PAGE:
Because it’s a nightclub and because you want to feel sexy you settle for a pair of heels and tight blue jeans. But hang on, do chicks still wear jeans to the club? Will you look like you’re there for a promo, pushing product for some local low-end whisky brand? Will someone tap your shoulder on your way to the washroom and ask you to check how far their burgers are? “Madam. Excuse me, excuse me?” he’ll say, buzzed and irritated. “What’s with it today?”

Uhm. Sorry, I’m not a…

“You guys used to have such great service when you opened! What happened to you guys? Huh, what happened?”

Sorry, I don’t know what…

“No, no,” he’ll bang on, eyes wide open. “Explain it to me. Me and my friends ordered at 9.30 –” he shows you the receipt – “because we were told the kitchen closes at 10. It’s been an hour now. Will we get our burgers? Maybe today, huh, will we?”

Look, Sir. You have me mistaken for….

“Please just sort it out. Please? Darling? Please.” He presses the receipt into your open palm and closes your fingers over it. It’s that warm broken smile that makes you turn away instead of fixing the mistaken identity.

You pair your jeans with a beige blazer; it has stripes and a frilly tuxedo tail at the back. It reflects a lot of light. You feel like a magician’s assistant. You ditch your glasses for contact lenses and your Vaseline for some powder foundation. You find yourself slathering a tad too many layers that you end up looking ghostly. And insecure. Lip-gloss ties up your final look. Never mind that everyone stopped wearing any in 2008.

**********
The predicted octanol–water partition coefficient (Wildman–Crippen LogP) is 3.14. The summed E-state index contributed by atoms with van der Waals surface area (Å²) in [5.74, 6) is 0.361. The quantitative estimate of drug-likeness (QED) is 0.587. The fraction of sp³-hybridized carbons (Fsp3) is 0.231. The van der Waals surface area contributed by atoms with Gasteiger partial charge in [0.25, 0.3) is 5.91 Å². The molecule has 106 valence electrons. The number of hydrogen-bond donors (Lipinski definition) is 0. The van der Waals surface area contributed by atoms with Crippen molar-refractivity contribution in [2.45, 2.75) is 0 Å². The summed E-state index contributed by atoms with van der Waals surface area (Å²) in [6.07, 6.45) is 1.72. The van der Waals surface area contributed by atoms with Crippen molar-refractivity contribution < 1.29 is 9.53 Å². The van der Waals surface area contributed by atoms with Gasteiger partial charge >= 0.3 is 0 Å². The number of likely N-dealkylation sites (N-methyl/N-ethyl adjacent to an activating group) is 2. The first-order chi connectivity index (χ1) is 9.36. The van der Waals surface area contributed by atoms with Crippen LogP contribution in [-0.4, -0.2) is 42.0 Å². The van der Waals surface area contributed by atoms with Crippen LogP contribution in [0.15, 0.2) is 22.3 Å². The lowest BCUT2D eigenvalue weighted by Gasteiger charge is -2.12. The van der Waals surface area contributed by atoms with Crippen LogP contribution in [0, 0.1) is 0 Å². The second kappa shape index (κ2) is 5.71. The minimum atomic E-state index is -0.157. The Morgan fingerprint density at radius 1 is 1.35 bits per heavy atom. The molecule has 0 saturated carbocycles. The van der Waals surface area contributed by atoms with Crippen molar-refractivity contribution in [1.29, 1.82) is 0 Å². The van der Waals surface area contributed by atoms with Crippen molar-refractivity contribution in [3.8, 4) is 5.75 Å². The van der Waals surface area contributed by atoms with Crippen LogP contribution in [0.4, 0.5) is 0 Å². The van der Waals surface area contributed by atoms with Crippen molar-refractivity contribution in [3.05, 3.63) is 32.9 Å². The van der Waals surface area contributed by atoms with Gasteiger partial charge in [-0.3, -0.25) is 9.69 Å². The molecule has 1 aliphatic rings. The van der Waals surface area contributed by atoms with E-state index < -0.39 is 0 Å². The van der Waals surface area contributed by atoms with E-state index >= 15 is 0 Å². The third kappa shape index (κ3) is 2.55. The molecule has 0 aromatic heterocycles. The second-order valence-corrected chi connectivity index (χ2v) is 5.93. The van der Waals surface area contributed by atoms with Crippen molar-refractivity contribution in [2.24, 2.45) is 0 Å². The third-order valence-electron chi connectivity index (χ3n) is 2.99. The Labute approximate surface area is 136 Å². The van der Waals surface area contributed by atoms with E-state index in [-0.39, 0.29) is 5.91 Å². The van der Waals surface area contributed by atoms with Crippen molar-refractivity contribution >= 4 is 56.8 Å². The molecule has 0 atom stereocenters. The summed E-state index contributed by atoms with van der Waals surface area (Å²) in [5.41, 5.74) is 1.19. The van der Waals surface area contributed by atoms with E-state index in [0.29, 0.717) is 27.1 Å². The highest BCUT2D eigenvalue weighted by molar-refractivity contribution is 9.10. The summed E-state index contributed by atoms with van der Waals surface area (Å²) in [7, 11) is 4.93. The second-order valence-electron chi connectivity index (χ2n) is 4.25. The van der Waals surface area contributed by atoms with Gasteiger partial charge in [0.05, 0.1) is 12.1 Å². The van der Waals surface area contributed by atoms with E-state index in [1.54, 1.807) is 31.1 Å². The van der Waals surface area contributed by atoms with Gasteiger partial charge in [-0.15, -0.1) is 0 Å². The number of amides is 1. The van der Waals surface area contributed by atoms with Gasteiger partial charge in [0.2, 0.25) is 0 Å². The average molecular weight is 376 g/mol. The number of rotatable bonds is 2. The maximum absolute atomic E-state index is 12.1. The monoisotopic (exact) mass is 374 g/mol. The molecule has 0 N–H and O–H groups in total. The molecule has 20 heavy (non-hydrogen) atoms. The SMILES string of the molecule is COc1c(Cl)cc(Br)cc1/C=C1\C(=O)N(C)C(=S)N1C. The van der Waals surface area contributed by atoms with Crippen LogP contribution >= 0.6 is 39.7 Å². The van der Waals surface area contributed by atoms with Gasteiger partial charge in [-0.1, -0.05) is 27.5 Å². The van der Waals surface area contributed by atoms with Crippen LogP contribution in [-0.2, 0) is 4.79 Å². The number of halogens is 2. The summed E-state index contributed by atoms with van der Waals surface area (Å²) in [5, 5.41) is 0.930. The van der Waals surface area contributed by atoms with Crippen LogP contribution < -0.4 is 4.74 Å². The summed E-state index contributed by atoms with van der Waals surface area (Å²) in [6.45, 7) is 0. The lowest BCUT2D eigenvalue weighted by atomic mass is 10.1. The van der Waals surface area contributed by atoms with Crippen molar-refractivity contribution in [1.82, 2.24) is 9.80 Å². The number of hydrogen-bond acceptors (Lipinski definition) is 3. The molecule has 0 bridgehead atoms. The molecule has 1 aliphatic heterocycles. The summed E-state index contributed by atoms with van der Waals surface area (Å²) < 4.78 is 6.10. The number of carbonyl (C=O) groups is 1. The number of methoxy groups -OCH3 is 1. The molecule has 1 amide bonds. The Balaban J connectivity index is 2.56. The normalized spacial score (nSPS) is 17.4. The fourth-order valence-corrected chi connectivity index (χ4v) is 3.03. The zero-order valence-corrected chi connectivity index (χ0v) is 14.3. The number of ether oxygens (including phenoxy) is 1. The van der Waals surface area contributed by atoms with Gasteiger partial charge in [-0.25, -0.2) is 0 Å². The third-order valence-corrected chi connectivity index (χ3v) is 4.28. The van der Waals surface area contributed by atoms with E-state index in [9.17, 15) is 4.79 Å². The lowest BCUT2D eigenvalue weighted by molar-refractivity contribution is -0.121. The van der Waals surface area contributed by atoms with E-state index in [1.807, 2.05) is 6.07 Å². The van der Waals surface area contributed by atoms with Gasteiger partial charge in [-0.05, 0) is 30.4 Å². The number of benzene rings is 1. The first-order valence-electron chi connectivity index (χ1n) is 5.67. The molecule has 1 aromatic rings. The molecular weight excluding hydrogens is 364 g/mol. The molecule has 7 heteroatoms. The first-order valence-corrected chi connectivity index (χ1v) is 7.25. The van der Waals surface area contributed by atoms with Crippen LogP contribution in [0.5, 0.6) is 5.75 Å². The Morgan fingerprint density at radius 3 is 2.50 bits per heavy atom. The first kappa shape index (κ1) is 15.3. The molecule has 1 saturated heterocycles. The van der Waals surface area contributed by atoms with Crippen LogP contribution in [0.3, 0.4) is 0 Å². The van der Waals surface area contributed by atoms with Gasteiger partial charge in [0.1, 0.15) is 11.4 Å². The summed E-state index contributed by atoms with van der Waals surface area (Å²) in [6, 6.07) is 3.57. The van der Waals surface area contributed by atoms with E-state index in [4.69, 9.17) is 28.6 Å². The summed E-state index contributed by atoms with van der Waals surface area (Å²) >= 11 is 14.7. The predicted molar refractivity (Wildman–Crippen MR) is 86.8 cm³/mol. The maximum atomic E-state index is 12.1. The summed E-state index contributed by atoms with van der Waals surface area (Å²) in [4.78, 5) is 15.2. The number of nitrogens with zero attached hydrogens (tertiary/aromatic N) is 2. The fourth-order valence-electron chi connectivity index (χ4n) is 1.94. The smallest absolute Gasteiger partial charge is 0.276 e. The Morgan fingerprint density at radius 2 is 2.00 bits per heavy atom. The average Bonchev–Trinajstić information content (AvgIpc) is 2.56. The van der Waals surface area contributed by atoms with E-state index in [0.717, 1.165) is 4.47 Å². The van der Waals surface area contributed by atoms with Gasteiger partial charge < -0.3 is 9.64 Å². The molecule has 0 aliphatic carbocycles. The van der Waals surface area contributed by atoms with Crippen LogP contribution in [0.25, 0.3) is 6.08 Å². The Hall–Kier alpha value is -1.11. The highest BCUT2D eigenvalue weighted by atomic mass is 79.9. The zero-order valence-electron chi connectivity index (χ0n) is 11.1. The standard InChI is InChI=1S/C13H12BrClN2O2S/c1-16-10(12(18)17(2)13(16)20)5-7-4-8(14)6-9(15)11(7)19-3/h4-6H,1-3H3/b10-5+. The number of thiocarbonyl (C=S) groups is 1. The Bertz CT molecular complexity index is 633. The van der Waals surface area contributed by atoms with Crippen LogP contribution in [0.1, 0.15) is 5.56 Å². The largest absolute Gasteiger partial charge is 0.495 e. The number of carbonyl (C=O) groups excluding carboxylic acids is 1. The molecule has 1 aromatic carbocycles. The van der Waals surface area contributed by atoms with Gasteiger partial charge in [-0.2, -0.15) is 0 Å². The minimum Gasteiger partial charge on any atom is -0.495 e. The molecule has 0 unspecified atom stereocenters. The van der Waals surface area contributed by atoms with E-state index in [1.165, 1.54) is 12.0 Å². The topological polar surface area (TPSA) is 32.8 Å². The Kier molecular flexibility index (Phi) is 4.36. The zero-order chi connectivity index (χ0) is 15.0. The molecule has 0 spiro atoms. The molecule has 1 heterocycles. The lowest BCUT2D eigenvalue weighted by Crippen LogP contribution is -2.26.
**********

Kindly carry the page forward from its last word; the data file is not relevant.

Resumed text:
It’s 10PM when you and your boy check into Js Fresh Bar & Kitchen on Muthangari Drive. You’ve never been here before, let alone heard of it – it was your boy’s idea that you come over because he knows you’ll dig it. “Choices doesn’t have band night on Thursdays anymore,” he had informed you on the drive over. “They all moved here, even that Jibril guy. And Js used to be Fred Gumo’s house.” You had nodded and swallowed this piece of information like it was some piece of pastry he’d handed to you. What else had happened while you were away? Had we lost our President?

It’s a weeknight, which means it’s band night at Js. Harry Kimani is on stage strumming his guitar infront of the mic. He has a post-rehab glow; healthy and religious. A small crowd has gathered at the bottom of the stage, right beneath his feet. They have their hands in the air and are swaying from side to side, like maize in the wind of an African farm. Harry Kimani sweeps his eyes over the crowd every so often and winks and smiles at one of the female fans, sometimes pointing at a male fan and giving him a hey-there nod.

Harry Kimani is doing a Bob Marley cover. He will later play ‘Haiya’, right before he calls it a night and jumps off the stage to head back home.

“Matuku makwa mothe,mothe/Umuthi ruciu na ooke/Ngoro irauga njuke,njuke/Njuke hari we ..eeee” [squeeze your eyes shut then hit it…] “Haiya haiya haiya haiya…”

You and boy sit outside, underneath the stars and the string of light bulbs. Underneath the signage that says ‘No Table Service’. Underneath the silvery moon. It’s a warm night. It had rained on some loose day earlier that week and now the air has the rich balance of crisp, cool and humid. Of romance. It feels like the night is whispering a secret to you.